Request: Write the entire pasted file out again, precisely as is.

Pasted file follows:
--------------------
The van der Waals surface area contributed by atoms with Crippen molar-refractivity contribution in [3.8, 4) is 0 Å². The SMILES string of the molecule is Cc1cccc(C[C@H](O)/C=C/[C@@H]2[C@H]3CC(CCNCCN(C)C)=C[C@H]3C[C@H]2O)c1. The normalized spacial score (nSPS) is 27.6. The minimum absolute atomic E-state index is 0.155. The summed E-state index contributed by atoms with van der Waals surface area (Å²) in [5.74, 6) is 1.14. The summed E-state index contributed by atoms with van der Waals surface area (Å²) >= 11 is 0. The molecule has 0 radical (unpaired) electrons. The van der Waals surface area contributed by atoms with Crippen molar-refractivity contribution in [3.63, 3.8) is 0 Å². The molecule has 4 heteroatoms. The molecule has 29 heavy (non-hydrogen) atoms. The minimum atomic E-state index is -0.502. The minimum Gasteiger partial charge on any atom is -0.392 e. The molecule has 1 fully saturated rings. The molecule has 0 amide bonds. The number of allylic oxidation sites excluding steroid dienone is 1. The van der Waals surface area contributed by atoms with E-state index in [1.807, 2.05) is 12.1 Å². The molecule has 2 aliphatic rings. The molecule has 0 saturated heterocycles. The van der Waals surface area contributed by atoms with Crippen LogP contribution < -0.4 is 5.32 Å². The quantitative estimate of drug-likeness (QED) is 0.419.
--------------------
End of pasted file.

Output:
The van der Waals surface area contributed by atoms with Crippen molar-refractivity contribution in [3.8, 4) is 0 Å². The SMILES string of the molecule is Cc1cccc(C[C@H](O)/C=C/[C@@H]2[C@H]3CC(CCNCCN(C)C)=C[C@H]3C[C@H]2O)c1. The normalized spacial score (nSPS) is 27.6. The minimum absolute atomic E-state index is 0.155. The summed E-state index contributed by atoms with van der Waals surface area (Å²) in [5.74, 6) is 1.14. The summed E-state index contributed by atoms with van der Waals surface area (Å²) >= 11 is 0. The molecule has 0 radical (unpaired) electrons. The van der Waals surface area contributed by atoms with Crippen molar-refractivity contribution in [3.63, 3.8) is 0 Å². The molecule has 4 heteroatoms. The molecule has 29 heavy (non-hydrogen) atoms. The minimum atomic E-state index is -0.502. The minimum Gasteiger partial charge on any atom is -0.392 e. The molecule has 1 fully saturated rings. The molecule has 0 amide bonds. The number of allylic oxidation sites excluding steroid dienone is 1. The van der Waals surface area contributed by atoms with E-state index in [1.807, 2.05) is 12.1 Å². The molecule has 2 aliphatic rings. The molecule has 0 saturated heterocycles. The van der Waals surface area contributed by atoms with Crippen LogP contribution < -0.4 is 5.32 Å². The quantitative estimate of drug-likeness (QED) is 0.419.